Well, in addition to quilting (and working so I have money to buy fabric), I love to read.  Give me a book, and I am happy.  Hardback, paperback, and now, on my Kindle Fire, books are wonderful.  For travel, my Kindle is so much easier than carrying all the books I might want to read.  However, nothing beats a book in the hand, curled up on the couch/bed/, in the apple tree, on a blanket under the tree, on a bus; you get the idea.  Here is one thing to do with great fabric.  The food looked good, hence the title…

Paperback Book Cover (fits a standard paperback book.  Adjust as needed for other size books.)


Main fabric, cut 1 piece 8 in.x 17 in.

Lining, cut 1 piece 8 in. x 10 in.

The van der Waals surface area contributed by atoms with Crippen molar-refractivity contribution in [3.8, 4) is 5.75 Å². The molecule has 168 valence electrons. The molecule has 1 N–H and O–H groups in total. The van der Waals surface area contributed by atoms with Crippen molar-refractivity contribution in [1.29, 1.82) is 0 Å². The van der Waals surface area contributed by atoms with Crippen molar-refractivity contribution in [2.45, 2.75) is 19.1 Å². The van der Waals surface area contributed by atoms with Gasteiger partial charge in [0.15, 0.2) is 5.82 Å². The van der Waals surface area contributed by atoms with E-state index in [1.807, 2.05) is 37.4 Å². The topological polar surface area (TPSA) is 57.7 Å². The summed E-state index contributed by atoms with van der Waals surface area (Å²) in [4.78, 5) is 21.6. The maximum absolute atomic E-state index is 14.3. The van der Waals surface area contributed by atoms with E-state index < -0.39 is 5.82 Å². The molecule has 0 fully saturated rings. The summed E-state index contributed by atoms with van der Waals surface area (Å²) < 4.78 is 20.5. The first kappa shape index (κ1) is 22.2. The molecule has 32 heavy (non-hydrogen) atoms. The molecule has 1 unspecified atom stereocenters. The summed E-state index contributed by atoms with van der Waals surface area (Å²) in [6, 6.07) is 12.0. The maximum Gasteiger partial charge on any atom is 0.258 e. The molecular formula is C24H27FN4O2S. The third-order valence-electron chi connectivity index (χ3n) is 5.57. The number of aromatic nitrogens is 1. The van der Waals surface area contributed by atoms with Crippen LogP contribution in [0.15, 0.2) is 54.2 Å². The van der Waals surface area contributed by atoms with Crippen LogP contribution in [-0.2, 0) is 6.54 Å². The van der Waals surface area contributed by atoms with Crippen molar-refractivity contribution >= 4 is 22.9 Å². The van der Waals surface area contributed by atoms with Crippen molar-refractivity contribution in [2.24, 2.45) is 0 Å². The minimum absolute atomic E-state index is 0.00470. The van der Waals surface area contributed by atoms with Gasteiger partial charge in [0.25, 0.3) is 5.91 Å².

Interfacing for both pieces

Ribbon for the book mark


Ready for sewing.  I like to leave a little bit of fabric not covered by the interfacing.  Your choice.  Hem the short ends of the main fabric.  I used a single fold over and a zigzag stitch.

Now to pin the pieces together so that when you turn everything right side out, everything is in the right place!  This is the only “hard” part of the project.


Fold in equal amounts on the hemmed edges, leaving 10 inches for the cover.  Note placement of the bookmark ribbon.  This is where you want to put it!  Trust me, I have had vast experience with a seam ripper!  Don’t determine length of ribbon yet.  You will need more than you might think.


Tuck the ribbon inside.  Remember, your seam ripper gets enough experience on other projects.  None needed here.


Pin everything in place.  Sew across the top and bottom, 3/8 inch seam.  Turn, press.


Put a book in the cover.  Place the bookmark in the front of the book, then decide how long to cut the marker.  Finish end of ribbon with Fray Check.

Find someplace to curl up and enjoy!